THE decision by Australia's ruling party to lift the country's ban on exporting uranium to India raises questions, once again, about the international treatment of Pakistan when it comes to peaceful nuclear technology. It's true that Pakistan is not a signatory to the Nuclear Non-Proliferation Treaty. Neither is India, however, and its landmark 2008 civil nuclear cooperation deal with the US set a precedent in which a signatory to the agreement was willing to do business with a country that is not. Australia's prime minister also used this as justification when she argued for the economic and geopolitical benefits to her country, the world's largest uranium producer, of making an exception for India. With other agreements with France, Russia and Canada, along with a number of other countries, India has firmly been brought into the fold when it comes to the global transfer of nuclear fuel and equipment for peaceful purposes.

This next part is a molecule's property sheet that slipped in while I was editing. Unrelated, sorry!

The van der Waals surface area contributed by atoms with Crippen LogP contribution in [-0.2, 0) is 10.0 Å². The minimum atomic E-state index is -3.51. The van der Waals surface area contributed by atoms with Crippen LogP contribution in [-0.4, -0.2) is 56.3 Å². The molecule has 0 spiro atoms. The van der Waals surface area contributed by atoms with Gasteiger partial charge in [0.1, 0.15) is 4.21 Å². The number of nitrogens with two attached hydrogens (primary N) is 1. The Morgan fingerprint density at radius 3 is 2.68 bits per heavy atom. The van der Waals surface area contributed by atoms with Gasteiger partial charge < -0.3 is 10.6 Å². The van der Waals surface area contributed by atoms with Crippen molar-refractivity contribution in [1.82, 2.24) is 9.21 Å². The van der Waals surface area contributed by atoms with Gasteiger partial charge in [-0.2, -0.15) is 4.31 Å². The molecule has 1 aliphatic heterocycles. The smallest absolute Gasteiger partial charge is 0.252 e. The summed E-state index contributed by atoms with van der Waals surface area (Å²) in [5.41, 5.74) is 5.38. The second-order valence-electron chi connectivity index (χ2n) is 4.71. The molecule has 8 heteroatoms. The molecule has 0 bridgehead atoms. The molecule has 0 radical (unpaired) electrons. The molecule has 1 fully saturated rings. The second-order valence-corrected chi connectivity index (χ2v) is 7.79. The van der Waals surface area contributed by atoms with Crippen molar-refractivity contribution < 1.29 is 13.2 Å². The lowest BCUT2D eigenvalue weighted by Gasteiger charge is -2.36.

Meanwhile, Pakistan is struggling with an energy crisis that has dragged down GDP growth and become a source of ongoing frustration for citizens. And as the world signs agreements with India, Pakistan does have concerns that providing new nuclear resources will allow that country to divert existing resources towards weapons development. Whether or not these fears are well-founded, they are serious enough to raise tensions and even lead to the resurgence of a nuclear arms race in the region. Pakistan's history of nuclear proliferation cannot be denied, and to secure any deal the country must, of course, agree to stringent conditions. Facilities using imported material must be fully accessible by the International Atomic Energy Agency. There is already precedent for this in the Pakistani facilities that are currently under IAEA safeguards and are heavily monitored. There must also be an assurance that the imported material will not be passed on to any other nation. But bringing India into the nuclear fold while continuing to treat Pakistan as a pariah because of past mistakes denies the reality that an even-handed approach would be a better recipe for stability in both Pakistan and the wider region of South Asia.

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